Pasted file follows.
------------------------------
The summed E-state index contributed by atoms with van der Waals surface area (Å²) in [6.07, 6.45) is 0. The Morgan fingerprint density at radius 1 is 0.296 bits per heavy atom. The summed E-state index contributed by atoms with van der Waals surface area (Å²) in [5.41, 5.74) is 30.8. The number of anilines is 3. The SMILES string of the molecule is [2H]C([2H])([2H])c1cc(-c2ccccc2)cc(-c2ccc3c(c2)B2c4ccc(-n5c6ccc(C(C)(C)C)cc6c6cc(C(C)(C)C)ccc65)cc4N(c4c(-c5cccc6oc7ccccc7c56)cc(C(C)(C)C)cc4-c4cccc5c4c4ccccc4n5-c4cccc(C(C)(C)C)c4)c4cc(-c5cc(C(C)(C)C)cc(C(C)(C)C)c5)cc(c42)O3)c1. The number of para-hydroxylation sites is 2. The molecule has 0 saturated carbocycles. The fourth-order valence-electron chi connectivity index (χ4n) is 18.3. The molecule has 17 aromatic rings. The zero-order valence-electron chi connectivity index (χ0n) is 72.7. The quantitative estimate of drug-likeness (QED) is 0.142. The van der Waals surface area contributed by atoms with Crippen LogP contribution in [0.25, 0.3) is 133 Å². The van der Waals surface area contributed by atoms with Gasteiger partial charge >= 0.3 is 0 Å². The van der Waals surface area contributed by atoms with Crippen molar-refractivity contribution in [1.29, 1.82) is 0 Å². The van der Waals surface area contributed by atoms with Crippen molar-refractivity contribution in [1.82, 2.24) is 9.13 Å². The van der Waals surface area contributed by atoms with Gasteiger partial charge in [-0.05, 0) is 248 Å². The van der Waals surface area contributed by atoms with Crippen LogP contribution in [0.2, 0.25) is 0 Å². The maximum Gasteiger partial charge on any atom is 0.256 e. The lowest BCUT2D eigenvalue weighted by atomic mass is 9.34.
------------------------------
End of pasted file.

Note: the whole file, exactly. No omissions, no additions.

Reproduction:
The summed E-state index contributed by atoms with van der Waals surface area (Å²) in [6.07, 6.45) is 0. The Morgan fingerprint density at radius 1 is 0.296 bits per heavy atom. The summed E-state index contributed by atoms with van der Waals surface area (Å²) in [5.41, 5.74) is 30.8. The number of anilines is 3. The SMILES string of the molecule is [2H]C([2H])([2H])c1cc(-c2ccccc2)cc(-c2ccc3c(c2)B2c4ccc(-n5c6ccc(C(C)(C)C)cc6c6cc(C(C)(C)C)ccc65)cc4N(c4c(-c5cccc6oc7ccccc7c56)cc(C(C)(C)C)cc4-c4cccc5c4c4ccccc4n5-c4cccc(C(C)(C)C)c4)c4cc(-c5cc(C(C)(C)C)cc(C(C)(C)C)c5)cc(c42)O3)c1. The number of para-hydroxylation sites is 2. The molecule has 0 saturated carbocycles. The fourth-order valence-electron chi connectivity index (χ4n) is 18.3. The molecule has 17 aromatic rings. The zero-order valence-electron chi connectivity index (χ0n) is 72.7. The quantitative estimate of drug-likeness (QED) is 0.142. The van der Waals surface area contributed by atoms with Crippen LogP contribution in [0.25, 0.3) is 133 Å². The van der Waals surface area contributed by atoms with Gasteiger partial charge >= 0.3 is 0 Å². The van der Waals surface area contributed by atoms with Crippen molar-refractivity contribution in [1.29, 1.82) is 0 Å². The van der Waals surface area contributed by atoms with Crippen molar-refractivity contribution in [1.82, 2.24) is 9.13 Å². The van der Waals surface area contributed by atoms with Gasteiger partial charge in [-0.05, 0) is 248 Å². The van der Waals surface area contributed by atoms with Crippen LogP contribution in [0.2, 0.25) is 0 Å². The maximum Gasteiger partial charge on any atom is 0.256 e. The lowest BCUT2D eigenvalue weighted by atomic mass is 9.34.